This tutorial originally comes from the
Download the data from 6_mr_sad.tgz
This tutorial illustrates a common molecular replacement/experimental
phasing scenario, when refinement is hindered by very strong model bias, but
there is some experimental phasing signal available.
Goat α-lactalbumin is 45% identical to hen egg-white lysozyme.
Although it is possible to solve lysozyme using α-lactalbumin as a
model, it is very difficult to refine the structure, partly because of model
bias. Unfortunately, the low solvent content of this crystal form limits the
ability of density modification to remove the bias. However, one can use
anomalous scattering from intrinsic sulfur atoms to improve phases
dramatically. It is noteworthy that the anomalous signal from the sulfur atoms
is not sufficient for ab initio phasing (it is not possible to locate the
anomalous scatterers from the data alone).
- Solve the structure by MR with the α-lactalbumin model. Please note
that if you used Molrep for this you will need to follow by refinement with
Refmac in order to produce an MTZ file with phases.
- For a fairer comparison of phase quality, we will treat the molecular
replacement solution as a source of experimental phase information. (If you
use the Use PHI/FOM instead of HL
coefficients because the MTZ file produced after MR doesn't include
Hendrickson-Lattman coefficients; set PHI=PHIC and
FOM=FOM. You should also select
Use map coefficients, then set
F=FWT and PHI=PHWT).
This sets the map used in the first cycle of density modification, rather than
calculating it from FP and PHI/FOM.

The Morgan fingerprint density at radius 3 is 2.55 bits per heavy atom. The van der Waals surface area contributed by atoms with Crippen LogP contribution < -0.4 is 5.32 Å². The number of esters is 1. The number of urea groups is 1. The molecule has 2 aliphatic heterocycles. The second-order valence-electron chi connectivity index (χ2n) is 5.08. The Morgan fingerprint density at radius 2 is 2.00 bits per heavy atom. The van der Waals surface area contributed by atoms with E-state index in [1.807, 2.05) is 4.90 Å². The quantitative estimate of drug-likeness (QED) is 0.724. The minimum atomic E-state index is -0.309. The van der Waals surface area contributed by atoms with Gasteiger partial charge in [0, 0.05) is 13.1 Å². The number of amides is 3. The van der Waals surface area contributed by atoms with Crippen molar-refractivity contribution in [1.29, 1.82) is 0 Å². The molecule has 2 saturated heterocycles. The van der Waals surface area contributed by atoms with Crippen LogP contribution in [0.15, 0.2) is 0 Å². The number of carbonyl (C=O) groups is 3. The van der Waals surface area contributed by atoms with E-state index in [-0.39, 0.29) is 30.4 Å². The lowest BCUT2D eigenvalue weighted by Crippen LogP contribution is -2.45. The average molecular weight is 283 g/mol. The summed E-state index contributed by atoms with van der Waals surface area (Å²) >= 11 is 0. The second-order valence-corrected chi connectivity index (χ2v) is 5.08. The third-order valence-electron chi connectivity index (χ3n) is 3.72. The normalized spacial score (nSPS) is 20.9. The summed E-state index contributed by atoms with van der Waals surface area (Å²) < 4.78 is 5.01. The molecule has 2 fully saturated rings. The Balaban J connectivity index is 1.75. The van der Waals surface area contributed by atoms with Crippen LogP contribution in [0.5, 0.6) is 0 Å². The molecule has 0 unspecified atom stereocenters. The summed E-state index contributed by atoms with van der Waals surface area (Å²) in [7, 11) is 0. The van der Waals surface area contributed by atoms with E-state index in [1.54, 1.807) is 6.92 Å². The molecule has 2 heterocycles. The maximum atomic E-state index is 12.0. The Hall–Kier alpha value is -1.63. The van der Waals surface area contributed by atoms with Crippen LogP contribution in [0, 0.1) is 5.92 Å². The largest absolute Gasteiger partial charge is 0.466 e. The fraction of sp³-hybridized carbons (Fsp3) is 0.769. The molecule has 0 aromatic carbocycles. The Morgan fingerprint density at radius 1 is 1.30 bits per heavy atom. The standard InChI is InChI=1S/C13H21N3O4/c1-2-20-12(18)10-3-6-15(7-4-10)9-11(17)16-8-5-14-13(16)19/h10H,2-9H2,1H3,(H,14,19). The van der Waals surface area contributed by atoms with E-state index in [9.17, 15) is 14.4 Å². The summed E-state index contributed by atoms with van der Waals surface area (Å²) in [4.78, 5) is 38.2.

the current version of ARP/wARP will be able to build the structure, but
older versions coupled with older versions of Refmac5 failed.) Do a quick
solvent flattening with Parrot (choose
- Start up ARP/wARP Classic in Use a different (pre-weighted) Fobs
for initial map calculation under the ARP/wARP flow parameters
folder, then set FBEST=parrot.F_phi.F,
PHIB=parrot.F_phi.phi and FOM=Unassigned. Select
the sequence file, and note there are 129 residues in lysozyme. To save
time, do 3 cycles of autobuilding instead of 10.
mode. Select the MTZ file from Parrot. To
start from the Parrot map, select
- Now add the S-SAD phase information.
- Bring up the GUI for the Phaser SAD pipeline in the Automated
Search & Phasing section of the module.
- Fill in all of the yellow boxes.
- Set SAD with
molecular replacement partial structure
- Uncheck the Parrot and Buccaneer steps of the pipeline (to allow
control for better comparison with the MR model alone).
- Under the Define atoms heading, set LLG-map completion to
Complete with atom type to S
- Also set Partial structure input as to the
molecular replacement solution (output PDB-file) you have obtained in
the first step.
- Run Phaser after you entered all the information.
- Solvent flatten with Parrot using a similar protocol to step 2. However,
you should not choose Use PHI/FOM instead of HL
coefficients. Choose the HLanomA/B/C/D coefficients because these describe
the phase information obtained only from the anomalous scattering
information and not from the molecular replacement model; using HLA/B/C/D
would include the model phase information, which would bias maps from
subsequent cycles of phase improvement to look like the model.
- Run ARP/wARP using a similar protocol as in step 3, except you should
open the Refmac parameters folder and choose the option to include HLA/HLB/HLC/HLD
to the coefficients.
restraints. In the MTZ data section, set
- How many anomalous scatterers has Phaser found? Check them against the
model and guess what they may be! Why is it not important to specify the
exact element type in this case?
- If you did not know the correct space group (from the MR step), would
you have to run Phaser SAD-phasing twice?
- Compare the two ARP/wARP runs! Which one has built more residues?